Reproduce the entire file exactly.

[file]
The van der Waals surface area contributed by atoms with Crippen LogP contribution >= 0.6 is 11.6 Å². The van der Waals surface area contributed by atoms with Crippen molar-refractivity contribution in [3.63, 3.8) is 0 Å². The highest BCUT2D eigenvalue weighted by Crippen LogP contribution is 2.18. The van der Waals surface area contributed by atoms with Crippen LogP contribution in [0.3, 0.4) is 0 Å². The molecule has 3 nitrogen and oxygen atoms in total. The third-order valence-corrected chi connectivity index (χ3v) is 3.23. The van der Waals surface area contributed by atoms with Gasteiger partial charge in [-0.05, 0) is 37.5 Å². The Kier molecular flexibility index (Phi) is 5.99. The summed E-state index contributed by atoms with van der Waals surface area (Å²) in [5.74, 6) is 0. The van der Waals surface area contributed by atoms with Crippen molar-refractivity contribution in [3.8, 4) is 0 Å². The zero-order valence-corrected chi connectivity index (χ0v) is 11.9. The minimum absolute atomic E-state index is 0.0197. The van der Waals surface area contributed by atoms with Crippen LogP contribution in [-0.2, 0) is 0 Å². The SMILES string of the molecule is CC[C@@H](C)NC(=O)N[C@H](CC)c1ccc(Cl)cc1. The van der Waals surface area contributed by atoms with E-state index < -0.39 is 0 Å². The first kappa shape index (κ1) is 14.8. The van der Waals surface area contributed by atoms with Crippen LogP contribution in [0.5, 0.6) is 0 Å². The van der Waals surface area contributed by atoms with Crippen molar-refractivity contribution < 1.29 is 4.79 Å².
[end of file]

The van der Waals surface area contributed by atoms with Crippen LogP contribution >= 0.6 is 11.6 Å². The van der Waals surface area contributed by atoms with Crippen molar-refractivity contribution in [3.63, 3.8) is 0 Å². The highest BCUT2D eigenvalue weighted by Crippen LogP contribution is 2.18. The van der Waals surface area contributed by atoms with Crippen LogP contribution in [0.3, 0.4) is 0 Å². The molecule has 3 nitrogen and oxygen atoms in total. The third-order valence-corrected chi connectivity index (χ3v) is 3.23. The van der Waals surface area contributed by atoms with Gasteiger partial charge in [-0.05, 0) is 37.5 Å². The Kier molecular flexibility index (Phi) is 5.99. The summed E-state index contributed by atoms with van der Waals surface area (Å²) in [5.74, 6) is 0. The van der Waals surface area contributed by atoms with Crippen molar-refractivity contribution in [3.8, 4) is 0 Å². The zero-order valence-corrected chi connectivity index (χ0v) is 11.9. The minimum absolute atomic E-state index is 0.0197. The van der Waals surface area contributed by atoms with Crippen LogP contribution in [-0.2, 0) is 0 Å². The SMILES string of the molecule is CC[C@@H](C)NC(=O)N[C@H](CC)c1ccc(Cl)cc1. The van der Waals surface area contributed by atoms with E-state index < -0.39 is 0 Å². The first kappa shape index (κ1) is 14.8. The van der Waals surface area contributed by atoms with Crippen LogP contribution in [0.5, 0.6) is 0 Å². The van der Waals surface area contributed by atoms with Crippen molar-refractivity contribution < 1.29 is 4.79 Å².